Robots: Scientists develop four-legged guide dog bot that can lead blind people around obstacles
A four-legged, robotic guide dog system that can safely lead blind people around obstacles and through narrow passages has been developed by US researchers.
Just like a real assistance canine, the bot guides its user by means of a leash — which it can pull taut but also allow to go slack in order to better lead around tight turns.
The setup — built on a robot design called a mini cheetah — features a laser-ranging system to map out its surroundings and a camera to track the human it is guiding.
Given an end point to reach, the machine maps out a simple route, adapting its course as it progresses to accommodate obstacles and the handler’s movements.
The robot has the potential to cut down on the time and expense of training guide dogs — although, they would lack the mental and social benefits of a real animal.
Scroll down for video
A four-legged, robotic guide dog system (pictured) that can safely lead blind people around obstacles and through narrow passages has been developed by US experts
The setup — built on a design called a mini cheetah — features a laser-ranging system to map out its surroundings and a camera to track the human it is guiding
According to lead researcher and roboticist Zhongyu Li of the University of California, Berkeley, the training of mechanical guide dogs would be scalable.
‘Using a robotic guide dog, we can directly deploy our code from one robot to another,’ he told New Scientist.
‘As time goes by and the hardware becomes more affordable, we can actually use this kind of dog to help, to serve, humans.’
In their study, Mr Li and colleagues tested the bot guiding three blindfolded people around an obstacle course the included narrow section less than three feet across — and they reported that it proved successful in each instance.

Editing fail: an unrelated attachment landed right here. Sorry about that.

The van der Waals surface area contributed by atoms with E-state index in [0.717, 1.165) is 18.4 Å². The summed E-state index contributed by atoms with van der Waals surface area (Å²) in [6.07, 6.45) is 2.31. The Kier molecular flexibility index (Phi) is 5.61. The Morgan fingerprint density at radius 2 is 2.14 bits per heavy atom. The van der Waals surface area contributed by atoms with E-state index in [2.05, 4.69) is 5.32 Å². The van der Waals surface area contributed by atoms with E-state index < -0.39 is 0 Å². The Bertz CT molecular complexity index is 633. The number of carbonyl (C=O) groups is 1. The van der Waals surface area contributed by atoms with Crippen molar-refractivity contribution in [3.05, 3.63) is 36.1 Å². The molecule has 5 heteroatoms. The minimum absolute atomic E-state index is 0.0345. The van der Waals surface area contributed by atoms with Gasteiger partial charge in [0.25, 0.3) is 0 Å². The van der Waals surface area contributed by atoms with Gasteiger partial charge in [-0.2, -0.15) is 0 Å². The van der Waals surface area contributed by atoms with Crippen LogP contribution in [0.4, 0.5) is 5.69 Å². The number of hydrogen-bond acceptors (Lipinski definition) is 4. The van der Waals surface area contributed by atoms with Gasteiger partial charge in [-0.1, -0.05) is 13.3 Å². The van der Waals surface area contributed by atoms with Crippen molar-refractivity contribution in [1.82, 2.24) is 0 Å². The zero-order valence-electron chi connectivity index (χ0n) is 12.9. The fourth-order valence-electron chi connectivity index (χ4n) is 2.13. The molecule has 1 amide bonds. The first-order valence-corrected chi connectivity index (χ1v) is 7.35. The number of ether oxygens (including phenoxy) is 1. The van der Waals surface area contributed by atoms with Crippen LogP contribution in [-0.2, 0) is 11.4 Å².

The tight turns tested the machine’s ability to lead without keeping the lead taut at all times, as the course was too narrow to fit the turning circle of both the robot dog and the handler combined.
In the future, the team imagine people being able to sync their computer or smartphone calendars with the robot, which could then automatically take them to their appointments by means of GPS navigation.
‘Our robot dog has a way of intelligence about navigation, from point A to point B,’ Mr Li said.
‘An actual dog doesn’t know about navigating. This is an advantage of our dog.’
Given an end point to reach, the machine maps out a simple route, adapting its course as it progresses to accommodate obstacles and the handler’s movements
Tim Stafford — a spokesperson for the UK charity Guide Dogs — told New Scientist that he supported the concept of robotic guides if such would help people with vision impairments lead more independent lives.
‘That being said, guide dog owners will frequently speak about their dog’s impact on their own life and well-being. They value their dog as a partner, companion and family member, as well as a guide dog,’ he added.
‘It is this deep bond which makes the relationship unique and so much more than just a way to get around safely.’